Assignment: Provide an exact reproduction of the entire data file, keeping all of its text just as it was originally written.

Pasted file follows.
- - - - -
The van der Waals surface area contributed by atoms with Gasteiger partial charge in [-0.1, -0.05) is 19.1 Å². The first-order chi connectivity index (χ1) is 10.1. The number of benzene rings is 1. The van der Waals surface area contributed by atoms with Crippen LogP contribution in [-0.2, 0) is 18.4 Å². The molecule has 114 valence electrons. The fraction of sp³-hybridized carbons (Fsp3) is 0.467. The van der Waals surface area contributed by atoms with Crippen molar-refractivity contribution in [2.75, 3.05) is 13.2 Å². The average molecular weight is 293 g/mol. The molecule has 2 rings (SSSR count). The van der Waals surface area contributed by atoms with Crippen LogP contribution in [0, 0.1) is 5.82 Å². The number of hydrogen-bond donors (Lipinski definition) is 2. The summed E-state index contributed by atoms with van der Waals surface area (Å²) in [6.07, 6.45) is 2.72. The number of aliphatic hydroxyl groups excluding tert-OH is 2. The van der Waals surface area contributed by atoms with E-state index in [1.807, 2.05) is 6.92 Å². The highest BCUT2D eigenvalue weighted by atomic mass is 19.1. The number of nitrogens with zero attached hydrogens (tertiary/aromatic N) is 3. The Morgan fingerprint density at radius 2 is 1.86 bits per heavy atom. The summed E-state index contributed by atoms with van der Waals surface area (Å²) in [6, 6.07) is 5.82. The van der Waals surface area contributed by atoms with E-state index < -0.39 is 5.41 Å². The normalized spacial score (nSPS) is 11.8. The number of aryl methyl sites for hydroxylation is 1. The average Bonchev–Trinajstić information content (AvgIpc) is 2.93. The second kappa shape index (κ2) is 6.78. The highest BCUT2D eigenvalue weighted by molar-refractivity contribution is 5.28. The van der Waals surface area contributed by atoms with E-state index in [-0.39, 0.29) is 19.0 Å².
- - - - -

The van der Waals surface area contributed by atoms with Gasteiger partial charge in [-0.1, -0.05) is 19.1 Å². The first-order chi connectivity index (χ1) is 10.1. The number of benzene rings is 1. The van der Waals surface area contributed by atoms with Crippen LogP contribution in [-0.2, 0) is 18.4 Å². The molecule has 114 valence electrons. The fraction of sp³-hybridized carbons (Fsp3) is 0.467. The van der Waals surface area contributed by atoms with Crippen molar-refractivity contribution in [2.75, 3.05) is 13.2 Å². The average molecular weight is 293 g/mol. The molecule has 2 rings (SSSR count). The van der Waals surface area contributed by atoms with Crippen LogP contribution in [0, 0.1) is 5.82 Å². The number of hydrogen-bond donors (Lipinski definition) is 2. The summed E-state index contributed by atoms with van der Waals surface area (Å²) in [6.07, 6.45) is 2.72. The number of aliphatic hydroxyl groups excluding tert-OH is 2. The van der Waals surface area contributed by atoms with E-state index in [1.807, 2.05) is 6.92 Å². The highest BCUT2D eigenvalue weighted by atomic mass is 19.1. The number of nitrogens with zero attached hydrogens (tertiary/aromatic N) is 3. The Morgan fingerprint density at radius 2 is 1.86 bits per heavy atom. The summed E-state index contributed by atoms with van der Waals surface area (Å²) in [6, 6.07) is 5.82. The van der Waals surface area contributed by atoms with E-state index < -0.39 is 5.41 Å². The normalized spacial score (nSPS) is 11.8. The number of aryl methyl sites for hydroxylation is 1. The average Bonchev–Trinajstić information content (AvgIpc) is 2.93. The second kappa shape index (κ2) is 6.78. The highest BCUT2D eigenvalue weighted by molar-refractivity contribution is 5.28. The van der Waals surface area contributed by atoms with E-state index in [-0.39, 0.29) is 19.0 Å².